People are not created equal. Human diversity - a taboo topic - is a cause for celebration. It is important to study and ascertain what arerepparttar 132499 respective contributions of nature and nurture torepparttar 132500 way people - individuals and groups - grow, develop, and mature. Inrepparttar 132501 pursuit of this invaluable and essential knowledge, taboos are dangerously counter-productive.

V. Moral Relativism

Protagoras,repparttar 132502 Greek Sophist, wasrepparttar 132503 first to notice that ethical codes are culture-dependent and vary in different societies, economies, and geographies. The pragmatist believe that what is right is merely what society thinks is right at any given moment. Good and evil are not immutable. No moral principle - and taboos are moral principles - is universally and eternally true and valid. Morality applies within cultures but not across them.

But ethical or cultural relativism andrepparttar 132504 various schools of pragmatism ignorerepparttar 132505 fact that certain ethical percepts - probably grounded in human nature - do appear to be universal and ancient. Fairness, veracity, keeping promises, moral hierarchy - permeate allrepparttar 132506 cultures we have come to know. Nor can certain moral tenets be explained away as mere expressions of emotions or behavioral prescriptions - devoid of cognitive content, logic, and a relatedness to certain facts.

Still, it is easy to prove that most taboos are, indeed, relative. Incest, suicide, feticide, infanticide, parricide, ethnocide, genocide, genital mutilation, social castes, and adultery are normative in certain cultures - and strictly proscribed in others. Taboos are pragmatic moral principles. They derive their validity from their efficacy. They are observed because they work, because they yield solutions and provide results. They disappear or are transformed when no longer useful.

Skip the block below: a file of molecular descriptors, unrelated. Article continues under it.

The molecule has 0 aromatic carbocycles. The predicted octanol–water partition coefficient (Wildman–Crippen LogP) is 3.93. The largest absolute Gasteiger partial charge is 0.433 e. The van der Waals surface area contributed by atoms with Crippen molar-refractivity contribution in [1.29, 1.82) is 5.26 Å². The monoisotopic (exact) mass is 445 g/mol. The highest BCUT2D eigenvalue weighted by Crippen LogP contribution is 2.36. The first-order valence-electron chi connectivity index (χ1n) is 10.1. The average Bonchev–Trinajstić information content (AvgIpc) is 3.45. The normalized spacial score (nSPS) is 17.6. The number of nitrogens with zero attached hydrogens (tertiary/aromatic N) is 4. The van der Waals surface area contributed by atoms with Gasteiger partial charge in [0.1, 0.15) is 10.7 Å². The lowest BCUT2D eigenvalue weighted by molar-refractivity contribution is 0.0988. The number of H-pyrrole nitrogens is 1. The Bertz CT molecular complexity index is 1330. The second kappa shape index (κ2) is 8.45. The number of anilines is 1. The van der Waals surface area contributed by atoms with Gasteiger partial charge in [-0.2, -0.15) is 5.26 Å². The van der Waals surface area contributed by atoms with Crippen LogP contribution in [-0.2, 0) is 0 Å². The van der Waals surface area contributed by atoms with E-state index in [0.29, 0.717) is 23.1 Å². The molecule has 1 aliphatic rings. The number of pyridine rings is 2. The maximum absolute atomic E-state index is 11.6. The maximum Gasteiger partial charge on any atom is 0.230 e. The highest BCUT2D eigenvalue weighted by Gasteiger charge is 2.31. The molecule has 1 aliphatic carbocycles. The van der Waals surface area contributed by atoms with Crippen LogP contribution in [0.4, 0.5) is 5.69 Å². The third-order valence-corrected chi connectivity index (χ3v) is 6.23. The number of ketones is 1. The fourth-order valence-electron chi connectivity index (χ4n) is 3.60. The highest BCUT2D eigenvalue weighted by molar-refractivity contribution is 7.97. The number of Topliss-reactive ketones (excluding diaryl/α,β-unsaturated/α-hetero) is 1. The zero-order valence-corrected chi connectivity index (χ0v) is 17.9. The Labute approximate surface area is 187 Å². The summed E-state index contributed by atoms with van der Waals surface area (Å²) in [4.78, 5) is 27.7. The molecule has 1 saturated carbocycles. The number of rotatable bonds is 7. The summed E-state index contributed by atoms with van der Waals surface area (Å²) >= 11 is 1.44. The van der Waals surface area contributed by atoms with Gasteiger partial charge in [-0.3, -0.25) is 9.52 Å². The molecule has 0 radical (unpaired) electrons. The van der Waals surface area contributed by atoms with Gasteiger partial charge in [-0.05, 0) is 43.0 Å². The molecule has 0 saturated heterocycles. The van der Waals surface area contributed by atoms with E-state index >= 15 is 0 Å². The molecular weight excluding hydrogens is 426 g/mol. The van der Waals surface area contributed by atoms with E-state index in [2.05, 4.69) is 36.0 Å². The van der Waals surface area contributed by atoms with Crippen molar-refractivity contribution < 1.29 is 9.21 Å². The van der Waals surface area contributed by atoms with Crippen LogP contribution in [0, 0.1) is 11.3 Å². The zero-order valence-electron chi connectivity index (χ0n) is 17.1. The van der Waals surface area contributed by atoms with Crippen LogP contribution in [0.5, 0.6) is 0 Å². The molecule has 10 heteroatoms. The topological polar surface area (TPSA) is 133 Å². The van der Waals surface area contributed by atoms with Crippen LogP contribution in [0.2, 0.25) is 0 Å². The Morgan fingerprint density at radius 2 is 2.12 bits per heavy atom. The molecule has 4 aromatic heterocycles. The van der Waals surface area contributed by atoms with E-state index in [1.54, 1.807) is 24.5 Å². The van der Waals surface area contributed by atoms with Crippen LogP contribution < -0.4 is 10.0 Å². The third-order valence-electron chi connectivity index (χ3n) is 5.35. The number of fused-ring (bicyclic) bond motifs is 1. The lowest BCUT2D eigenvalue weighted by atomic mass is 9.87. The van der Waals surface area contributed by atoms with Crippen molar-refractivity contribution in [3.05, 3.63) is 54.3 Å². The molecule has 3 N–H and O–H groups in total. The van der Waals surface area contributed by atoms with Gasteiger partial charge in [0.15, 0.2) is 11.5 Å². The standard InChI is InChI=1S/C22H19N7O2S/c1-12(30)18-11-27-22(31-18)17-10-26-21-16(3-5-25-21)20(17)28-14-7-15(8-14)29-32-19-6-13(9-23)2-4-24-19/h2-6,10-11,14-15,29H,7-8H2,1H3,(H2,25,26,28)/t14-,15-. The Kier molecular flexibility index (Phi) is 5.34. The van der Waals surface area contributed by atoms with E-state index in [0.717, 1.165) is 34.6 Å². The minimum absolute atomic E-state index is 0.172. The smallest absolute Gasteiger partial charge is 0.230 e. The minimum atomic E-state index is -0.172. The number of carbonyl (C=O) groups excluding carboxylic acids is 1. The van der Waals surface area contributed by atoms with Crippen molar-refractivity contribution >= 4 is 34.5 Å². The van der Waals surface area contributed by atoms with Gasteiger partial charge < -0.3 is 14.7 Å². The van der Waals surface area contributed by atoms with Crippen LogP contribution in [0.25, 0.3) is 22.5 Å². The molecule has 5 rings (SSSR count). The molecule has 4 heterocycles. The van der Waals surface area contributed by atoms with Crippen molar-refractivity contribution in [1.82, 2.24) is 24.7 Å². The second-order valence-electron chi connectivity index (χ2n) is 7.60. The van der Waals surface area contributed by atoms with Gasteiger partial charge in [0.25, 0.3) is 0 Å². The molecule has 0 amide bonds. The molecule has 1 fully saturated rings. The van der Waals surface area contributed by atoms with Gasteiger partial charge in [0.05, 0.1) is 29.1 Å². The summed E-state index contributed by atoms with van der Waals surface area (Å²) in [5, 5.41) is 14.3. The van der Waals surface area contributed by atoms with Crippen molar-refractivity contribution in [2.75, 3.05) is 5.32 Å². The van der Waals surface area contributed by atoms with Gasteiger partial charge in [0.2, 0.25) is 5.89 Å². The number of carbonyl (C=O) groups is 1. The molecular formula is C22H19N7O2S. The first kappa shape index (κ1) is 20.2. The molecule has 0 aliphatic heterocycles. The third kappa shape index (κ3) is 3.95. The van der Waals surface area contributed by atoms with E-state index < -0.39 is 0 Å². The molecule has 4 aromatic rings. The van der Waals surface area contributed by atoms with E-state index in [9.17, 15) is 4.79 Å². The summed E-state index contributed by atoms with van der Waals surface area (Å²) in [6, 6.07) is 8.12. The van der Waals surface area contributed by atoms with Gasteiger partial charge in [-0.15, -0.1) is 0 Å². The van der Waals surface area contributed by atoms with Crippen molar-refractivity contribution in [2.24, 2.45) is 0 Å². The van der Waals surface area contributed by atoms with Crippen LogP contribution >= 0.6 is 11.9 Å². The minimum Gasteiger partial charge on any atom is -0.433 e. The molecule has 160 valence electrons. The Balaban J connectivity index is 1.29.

Incest is likely to be tolerated in a world with limited possibilities for procreation. Suicide is bound to be encouraged in a society suffering from extreme scarcity of resources and over-population. Ethnocentrism, racism and xenophobia will inevitably rear their ugly heads again in anomic circumstances. None of these taboos is unassailable.

None of them reflects some objective truth, independent of culture and circumstances. They are convenient conventions, workable principles, and regulatory mechanisms - nothing more. That scholars are frantically trying to convince us otherwise - or to exclude such a discussion altogether - is a sign ofrepparttar 132507 growing disintegration of our weakening society.

Sam Vaknin is the author of Malignant Self Love - Narcissism Revisited and After the Rain - How the West Lost the East. He is a columnist for Central Europe Review, PopMatters, and eBookWeb , a United Press International (UPI) Senior Business Correspondent, and the editor of mental health and Central East Europe categories in The Open Directory Bellaonline, and Suite101 .

Visit Sam's Web site at